# Closing on wall functions - part 3: a standard wall function

We make the following assumption for the turbulent viscosity ratio:

where is the von Karman constant and is, for the moment, an unspecified positive parameter. One can then show that the following results:

where , , and:

The general problem with the standard formulation is that, while it is reasonable to pick up an value for the velocity case, even a second one for the TKE production (rigorous doesn't mean stupid, so if different values work better for and , why not?), it is not reasonable to manually pick a value in for each value of the ratio .

As it turns out, however, the above formulation requires modifying only for , but just works in all the other cases. This statement just accounts of the fact that for the turbulent viscosity ratio becomes less and less important, while it becomes more and more important in every detail when multiplied by the ratio .

The case is correctly accounted by the present formulation because it has not neglected the 1 at the denominator of the integrand function in and because the solution is not arbitrarily expressed in terms of the velocity one with all the logarithmic constants lumped in a single one (typically E). The fact that the formulation still doesn't work for is just a statement of the fact that, in this case, the turbulent viscosity ratio becomes important for the temperature distribution before it does for the velocity one, so in must be reduced. Let's call this new value (yet, this is only needed for ).

As the Jayatilleke P term exactly embeds this exact same concept, it is easy to show that it can be used by computing from the following non linear, implicit equation (a similar one must be solved also for the classical standard wall function):

where is the original value used in the velocity profile and P is the mentioned Jayatilleke term (but any similar correlation can substitute it in the equation above, say the Spalding one). I have found that, initializing as , 3 iterations of the Halley's method are sufficient to compute close to machine precision for any practical value of .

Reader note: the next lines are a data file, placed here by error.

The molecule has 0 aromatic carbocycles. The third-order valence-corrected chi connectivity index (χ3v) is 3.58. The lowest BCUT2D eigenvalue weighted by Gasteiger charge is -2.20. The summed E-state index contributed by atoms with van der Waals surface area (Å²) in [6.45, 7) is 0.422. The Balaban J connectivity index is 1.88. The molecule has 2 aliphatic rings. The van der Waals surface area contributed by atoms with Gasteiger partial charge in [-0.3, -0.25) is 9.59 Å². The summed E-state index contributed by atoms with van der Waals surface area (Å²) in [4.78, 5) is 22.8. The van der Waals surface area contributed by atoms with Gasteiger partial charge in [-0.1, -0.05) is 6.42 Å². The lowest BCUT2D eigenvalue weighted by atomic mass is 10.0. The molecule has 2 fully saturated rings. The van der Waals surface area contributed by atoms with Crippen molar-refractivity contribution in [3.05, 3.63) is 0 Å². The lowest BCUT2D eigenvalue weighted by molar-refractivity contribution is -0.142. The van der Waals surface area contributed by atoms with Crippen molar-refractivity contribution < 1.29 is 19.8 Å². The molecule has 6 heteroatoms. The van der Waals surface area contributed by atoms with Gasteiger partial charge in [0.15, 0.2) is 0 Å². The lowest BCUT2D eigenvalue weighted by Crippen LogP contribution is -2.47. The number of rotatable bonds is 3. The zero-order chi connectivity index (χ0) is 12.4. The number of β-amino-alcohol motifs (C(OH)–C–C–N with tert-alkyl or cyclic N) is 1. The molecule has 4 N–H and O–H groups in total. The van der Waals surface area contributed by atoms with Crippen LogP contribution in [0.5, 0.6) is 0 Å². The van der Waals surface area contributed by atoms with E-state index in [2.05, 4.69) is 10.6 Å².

where is the von Karman constant and is, for the moment, an unspecified positive parameter. One can then show that the following results:

where , , and:

The general problem with the standard formulation is that, while it is reasonable to pick up an value for the velocity case, even a second one for the TKE production (rigorous doesn't mean stupid, so if different values work better for and , why not?), it is not reasonable to manually pick a value in for each value of the ratio .

As it turns out, however, the above formulation requires modifying only for , but just works in all the other cases. This statement just accounts of the fact that for the turbulent viscosity ratio becomes less and less important, while it becomes more and more important in every detail when multiplied by the ratio .

The case is correctly accounted by the present formulation because it has not neglected the 1 at the denominator of the integrand function in and because the solution is not arbitrarily expressed in terms of the velocity one with all the logarithmic constants lumped in a single one (typically E). The fact that the formulation still doesn't work for is just a statement of the fact that, in this case, the turbulent viscosity ratio becomes important for the temperature distribution before it does for the velocity one, so in must be reduced. Let's call this new value (yet, this is only needed for ).

As the Jayatilleke P term exactly embeds this exact same concept, it is easy to show that it can be used by computing from the following non linear, implicit equation (a similar one must be solved also for the classical standard wall function):

where is the original value used in the velocity profile and P is the mentioned Jayatilleke term (but any similar correlation can substitute it in the equation above, say the Spalding one). I have found that, initializing as , 3 iterations of the Halley's method are sufficient to compute close to machine precision for any practical value of .

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